Grosse Pointe City applies for state funds for water, sewer infrastructure work

By: K. Michelle Moran | Grosse Pointe Times | Published May 23, 2023

Shutterstock image

GROSSE POINTE CITY — Like several of its neighbors, Grosse Pointe City is hoping to secure state funding for water and sewer infrastructure projects.

During a meeting April 17, the Grosse Pointe City Council voted unanimously in favor of applying to the state for money from the Drinking Water State Revolving Fund and the Clean Water State Revolving Fund.

City Engineer Stephen Pangori, of Anderson, Eckstein and Westrick Inc., said the Drinking Water State Revolving Fund, or DWSRF, is a low-interest loan offered through the Michigan Department of Environment and Great Lakes, or EGLE, with interest rates on a 20-year loan in the range of 2% to 2.5%. He said there is a chance for loan principal forgiveness through state or federal infrastructure dollars.

The City application is for a $7.5 million project that would primarily focus on lead water service replacement — which would account for nearly $6 million of the total. The City is required by the state to replace 5% of its known lead service lines annually over the next 20 years, Pangori said. The rest of the project would focus on water main replacement and looping, which would account for $1.67 million of the total.

Pangori said the project plan for the DWSRF needed to be submitted to the state by June 1. The City won’t know until this fall whether it qualifies for funding, he said.

“The bad news is, it’s extremely competitive,” Pangori warned city officials.

He added that cities “that fall into the disadvantaged range get top priority” but said there are other considerations the state takes into account when determining who gets this funding. For example, while the city used to have relatively few water main breaks, Pangori said those have increased in recent years.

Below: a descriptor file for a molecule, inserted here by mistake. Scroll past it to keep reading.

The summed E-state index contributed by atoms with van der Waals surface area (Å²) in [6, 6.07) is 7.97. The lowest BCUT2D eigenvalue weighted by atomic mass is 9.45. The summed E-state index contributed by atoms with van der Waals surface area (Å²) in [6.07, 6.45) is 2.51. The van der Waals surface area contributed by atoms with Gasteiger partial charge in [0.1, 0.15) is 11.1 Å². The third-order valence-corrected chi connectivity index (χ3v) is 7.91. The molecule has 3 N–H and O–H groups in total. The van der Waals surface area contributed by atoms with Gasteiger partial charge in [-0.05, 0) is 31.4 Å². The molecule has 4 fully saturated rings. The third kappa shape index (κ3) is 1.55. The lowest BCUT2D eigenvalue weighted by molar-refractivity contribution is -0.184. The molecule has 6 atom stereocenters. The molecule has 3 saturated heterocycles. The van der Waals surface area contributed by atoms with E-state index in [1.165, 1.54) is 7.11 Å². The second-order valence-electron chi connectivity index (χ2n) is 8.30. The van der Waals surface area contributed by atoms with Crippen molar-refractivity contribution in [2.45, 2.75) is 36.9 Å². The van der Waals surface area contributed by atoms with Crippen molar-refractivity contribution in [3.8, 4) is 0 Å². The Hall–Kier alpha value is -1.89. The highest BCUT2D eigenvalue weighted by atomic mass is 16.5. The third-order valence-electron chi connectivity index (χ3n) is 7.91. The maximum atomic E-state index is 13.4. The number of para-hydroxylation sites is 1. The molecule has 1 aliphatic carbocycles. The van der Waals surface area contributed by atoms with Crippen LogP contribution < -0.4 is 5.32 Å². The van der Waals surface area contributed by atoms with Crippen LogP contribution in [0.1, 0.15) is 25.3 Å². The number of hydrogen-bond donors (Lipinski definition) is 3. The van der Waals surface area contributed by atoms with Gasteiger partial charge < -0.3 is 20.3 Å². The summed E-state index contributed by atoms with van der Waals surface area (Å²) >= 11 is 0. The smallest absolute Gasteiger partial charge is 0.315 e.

The cost to the average City user would be $112 over 20 years, but that assumes that the City would receive the loan, accept the funding and pay for it over a 20-year term. A longer payback term, such as 30 years, would also be possible.

“It’s a fixed cost, so it’s based on meter size,” explained City Finance Director/Treasurer Kimberly Kleinow. “It’s not based on (water or sewer) usage.”

City Manager Pete Dame recommended that City officials only agree to accept the funding if they could get principal forgiveness.

“The whole point in doing this application is hoping we get loan forgiveness,” Dame said of the Drinking Water State Revolving Fund application. “If we don’t get the grants, you should say no to the loan.”

As Dame pointed out, the City has 20 years to address the lead service line issue, and it might qualify for a grant to do this in the future.

The Clean Water State Revolving Fund, or CWSRF, is also offered through EGLE and also involves low-interest loans with interest rates at around 2% to 2.5%. The City’s application is for $32.69 million worth of sanitary and storm sewer rehabilitation, as identified through a sewer cleaning and televising project over the last 18 months. The costliest element of this project would be $28.25 million worth of sewer separation, including a region north of Waterloo Avenue between Grosse Pointe Boulevard and Fisher Road.

The cost to the average water/sewer user would be an estimated $424 per year over 20 years, if the city received and accepted the loan and used a 20-year payback period.

Pangori said the application deadline for this program was May 1.

As was the case with the DWSRF application, Dame said they were recommending that City leaders only accept the state funds if they can get principal forgiveness or grants. The city has also filed for a Federal Emergency Management Agency grant for this work; if approved, Dame said the FEMA grant would cover about 80% of the cost.

The city won’t find out until this fall whether it has qualified for FEMA or CWSRF funds, officials said.